Bike Talk: Women And The City

When your an activist weaving through the streets on a bicycle, you see the way cities and minds work without rose colored lenses. Perhaps the world becomes to us more crass and less romantic in that we are aware and confronted with the reality that surrounds us. My growth as a bicycle activist and social activist has led me to think differently in how I read the bicycle industry, urban planning, and women's roles in these realms. 

It's not everyday you'll hear a woman's voice representing a bicycle corporation or leading planning developments. They are very few and hardly listened to. One thing that I do know is that women have something to tell us about the city and life we share. Women spend a lot of their time out on the streets, in parks, talking to neighbors, shopping for groceries or household goods, sustaining neighborhood communities, and piloting their children around. Women know what it is like to live in cities, street by street, day by day, better than the men who plan and build them. There is a lot to be said by women in ways that we can nourish communities and bring life to them over the stale roads and concrete pavements. 

Women have always found creative ways to be active in these realms but mainly through the use of blogging while being fashionably comfortable on their bikes, which has reached more women in cities. Parts of this blog hold this to be true because bicycle lifestyle and activism encompasses our comforts, beliefs, and personalities as well. Exploiting women for their bodies or getting women to become consumptive shouldn't be the aim of the bicycle industry or planning. For too long cities and industries have ignored them and thus have impoverished our lives and cities by not listening to them. Although we aren't always heard in these institutions, we at least have city streets that serve practical activities and our sense of happiness and community.

image @cyclovoalicia

Bike Talk: Women, Cycling, & The Media

As far as I have always known, the bicycle was a tool to liberate women. But what happens when you use something that has been liberating to reducing women to images that react to the desires of consumption? The basic theme remains the same: women are objects to sell, to be trained to consume and be sexually consumed. Very frequently now, I run across images on sites of our sisters half naked on a bike to sell a product, and I find it deeply offensive that bikes as tools of women's liberation are used to reduce women to this.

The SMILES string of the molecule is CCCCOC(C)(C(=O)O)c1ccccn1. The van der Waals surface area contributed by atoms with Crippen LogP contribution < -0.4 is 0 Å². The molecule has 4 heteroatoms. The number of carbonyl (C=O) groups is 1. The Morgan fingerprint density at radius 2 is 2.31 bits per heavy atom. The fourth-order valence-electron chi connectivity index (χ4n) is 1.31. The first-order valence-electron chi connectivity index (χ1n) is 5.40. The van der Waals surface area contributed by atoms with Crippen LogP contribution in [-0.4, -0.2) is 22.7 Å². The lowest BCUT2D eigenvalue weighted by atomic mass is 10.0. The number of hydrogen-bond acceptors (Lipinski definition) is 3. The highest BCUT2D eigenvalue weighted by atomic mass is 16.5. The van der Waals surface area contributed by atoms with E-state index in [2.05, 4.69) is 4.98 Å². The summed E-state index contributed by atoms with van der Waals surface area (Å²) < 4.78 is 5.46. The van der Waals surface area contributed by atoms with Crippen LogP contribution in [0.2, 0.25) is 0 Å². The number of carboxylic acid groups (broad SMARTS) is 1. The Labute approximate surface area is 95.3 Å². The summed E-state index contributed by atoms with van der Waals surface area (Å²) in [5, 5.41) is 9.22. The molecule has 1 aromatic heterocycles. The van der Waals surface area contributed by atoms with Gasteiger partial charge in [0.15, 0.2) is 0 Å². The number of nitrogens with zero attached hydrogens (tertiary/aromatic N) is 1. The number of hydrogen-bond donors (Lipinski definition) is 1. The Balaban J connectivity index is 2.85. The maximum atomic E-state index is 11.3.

Bike Talk: Car Advertisements vs Bike Activism

In a recent media uproar from GM's ad targeting college students to "stop pedaling...start driving," GM got pretty whipped by the bicycle community and activists. As a backlash against the ad, I informed some followers via Twitter to write GM about their "creative" division between bike and car culture. Although this did help to get GM to apologize and change their ad, many of us weren't going to stop there. For example, Giant bicycles, a large bicycle company, created their own ad countering GM's mockery of cycling (photo above). Although this is badass and many were talking about how appalling GM was for this, I wanted to take it further. 

As with most things, I think it's necessary to call out the bullshit created by car culture. For a starter, GM has a large hand in history and present in its development of the destruction of our environment, economy, labor, along with the exploitation of sex, women, natural resources, and poor laborers. You may not see it the way I do but if you can try to understand how advertisement and corporations work, you'll see. GM also has a hand in the intoxication of soil, water, landfills, and is listed on the top of 1 of 20 of 100 corporations listed as the worst polluters of the environment (source). Let's take it further - Did you know, last year, our government settled with MLC (New GM) for them to pay 773 million dollars to clean up their act? Great one may think but realistically it's going to take them decades and trillions to save the environment they damaged. They can keep trying to look innocent by developing hybrids and cleaning up sites but where does that landfill from demolition go? Whose cleaning it up besides poor laborers who will be exposed to those intoxication's? I dare those CEO's and executives to go out and do it themselves.

I know it's no fun reading about the injustices that exist among us created by large corporations such as GM but it's seriously time to wake up and fight back the corporations that attack bicycle culture, our environment, and the lives affected by it's forces. Cycling activism never meant staying pretty on a bike and raising a middle finger to car culture. If we want to break it, the way it breaks us, we have to expose its dangers, disasters, and manipulation in our politics, environment, and lives. I think it's time to start raging against the man or machine, don't you?

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